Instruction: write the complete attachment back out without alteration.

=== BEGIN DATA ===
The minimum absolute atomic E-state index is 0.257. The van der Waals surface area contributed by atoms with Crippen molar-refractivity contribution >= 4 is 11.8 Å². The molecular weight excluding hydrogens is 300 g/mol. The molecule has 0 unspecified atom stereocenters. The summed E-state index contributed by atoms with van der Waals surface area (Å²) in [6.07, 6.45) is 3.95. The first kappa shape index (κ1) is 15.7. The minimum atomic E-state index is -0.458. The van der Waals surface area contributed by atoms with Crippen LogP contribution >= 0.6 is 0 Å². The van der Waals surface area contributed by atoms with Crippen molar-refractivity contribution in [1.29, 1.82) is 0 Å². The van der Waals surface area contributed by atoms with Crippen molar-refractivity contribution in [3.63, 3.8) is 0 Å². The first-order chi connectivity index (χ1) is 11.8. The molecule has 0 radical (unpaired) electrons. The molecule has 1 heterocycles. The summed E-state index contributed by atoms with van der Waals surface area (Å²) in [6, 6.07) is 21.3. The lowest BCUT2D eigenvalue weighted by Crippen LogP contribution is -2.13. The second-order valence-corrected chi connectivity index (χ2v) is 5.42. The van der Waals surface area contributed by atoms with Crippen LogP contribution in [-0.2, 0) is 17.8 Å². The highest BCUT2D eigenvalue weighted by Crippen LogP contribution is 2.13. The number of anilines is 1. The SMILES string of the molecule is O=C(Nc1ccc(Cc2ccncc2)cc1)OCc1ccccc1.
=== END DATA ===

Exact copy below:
The minimum absolute atomic E-state index is 0.257. The van der Waals surface area contributed by atoms with Crippen molar-refractivity contribution >= 4 is 11.8 Å². The molecular weight excluding hydrogens is 300 g/mol. The molecule has 0 unspecified atom stereocenters. The summed E-state index contributed by atoms with van der Waals surface area (Å²) in [6.07, 6.45) is 3.95. The first kappa shape index (κ1) is 15.7. The minimum atomic E-state index is -0.458. The van der Waals surface area contributed by atoms with Crippen LogP contribution >= 0.6 is 0 Å². The van der Waals surface area contributed by atoms with Crippen molar-refractivity contribution in [1.29, 1.82) is 0 Å². The van der Waals surface area contributed by atoms with Crippen molar-refractivity contribution in [3.63, 3.8) is 0 Å². The first-order chi connectivity index (χ1) is 11.8. The molecule has 0 radical (unpaired) electrons. The molecule has 1 heterocycles. The summed E-state index contributed by atoms with van der Waals surface area (Å²) in [6, 6.07) is 21.3. The lowest BCUT2D eigenvalue weighted by Crippen LogP contribution is -2.13. The second-order valence-corrected chi connectivity index (χ2v) is 5.42. The van der Waals surface area contributed by atoms with Crippen LogP contribution in [-0.2, 0) is 17.8 Å². The highest BCUT2D eigenvalue weighted by Crippen LogP contribution is 2.13. The number of anilines is 1. The SMILES string of the molecule is O=C(Nc1ccc(Cc2ccncc2)cc1)OCc1ccccc1.